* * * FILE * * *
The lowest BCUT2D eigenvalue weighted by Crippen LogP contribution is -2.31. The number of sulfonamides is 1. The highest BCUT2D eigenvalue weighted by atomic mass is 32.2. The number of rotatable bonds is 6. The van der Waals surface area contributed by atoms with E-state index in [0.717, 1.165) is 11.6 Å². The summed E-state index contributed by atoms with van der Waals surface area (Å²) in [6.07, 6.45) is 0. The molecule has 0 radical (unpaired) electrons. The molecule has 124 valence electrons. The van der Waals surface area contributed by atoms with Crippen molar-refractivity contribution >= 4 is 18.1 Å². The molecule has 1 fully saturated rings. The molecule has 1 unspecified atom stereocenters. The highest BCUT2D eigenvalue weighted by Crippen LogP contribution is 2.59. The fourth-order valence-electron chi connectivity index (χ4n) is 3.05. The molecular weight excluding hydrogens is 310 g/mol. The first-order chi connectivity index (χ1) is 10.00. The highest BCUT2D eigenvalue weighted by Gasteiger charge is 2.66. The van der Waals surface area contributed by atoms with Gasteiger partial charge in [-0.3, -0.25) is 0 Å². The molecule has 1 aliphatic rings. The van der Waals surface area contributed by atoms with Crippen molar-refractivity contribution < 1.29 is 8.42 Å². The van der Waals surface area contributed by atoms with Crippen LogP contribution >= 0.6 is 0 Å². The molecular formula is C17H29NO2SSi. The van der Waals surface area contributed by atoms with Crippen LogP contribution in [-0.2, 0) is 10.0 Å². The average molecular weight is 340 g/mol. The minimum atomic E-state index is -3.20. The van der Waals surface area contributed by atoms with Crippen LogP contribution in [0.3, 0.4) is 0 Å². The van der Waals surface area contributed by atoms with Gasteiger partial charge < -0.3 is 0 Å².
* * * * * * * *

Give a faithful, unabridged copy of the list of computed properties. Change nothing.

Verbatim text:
The lowest BCUT2D eigenvalue weighted by Crippen LogP contribution is -2.31. The number of sulfonamides is 1. The highest BCUT2D eigenvalue weighted by atomic mass is 32.2. The number of rotatable bonds is 6. The van der Waals surface area contributed by atoms with E-state index in [0.717, 1.165) is 11.6 Å². The summed E-state index contributed by atoms with van der Waals surface area (Å²) in [6.07, 6.45) is 0. The molecule has 0 radical (unpaired) electrons. The molecule has 124 valence electrons. The van der Waals surface area contributed by atoms with Crippen molar-refractivity contribution >= 4 is 18.1 Å². The molecule has 1 fully saturated rings. The molecule has 1 unspecified atom stereocenters. The highest BCUT2D eigenvalue weighted by Crippen LogP contribution is 2.59. The fourth-order valence-electron chi connectivity index (χ4n) is 3.05. The molecular weight excluding hydrogens is 310 g/mol. The first-order chi connectivity index (χ1) is 10.00. The highest BCUT2D eigenvalue weighted by Gasteiger charge is 2.66. The van der Waals surface area contributed by atoms with Gasteiger partial charge in [-0.3, -0.25) is 0 Å². The molecule has 1 aliphatic rings. The van der Waals surface area contributed by atoms with Crippen molar-refractivity contribution < 1.29 is 8.42 Å². The van der Waals surface area contributed by atoms with Crippen LogP contribution >= 0.6 is 0 Å². The molecular formula is C17H29NO2SSi. The van der Waals surface area contributed by atoms with Crippen LogP contribution in [-0.2, 0) is 10.0 Å². The average molecular weight is 340 g/mol. The minimum atomic E-state index is -3.20. The van der Waals surface area contributed by atoms with Crippen LogP contribution in [0.3, 0.4) is 0 Å². The van der Waals surface area contributed by atoms with Gasteiger partial charge < -0.3 is 0 Å².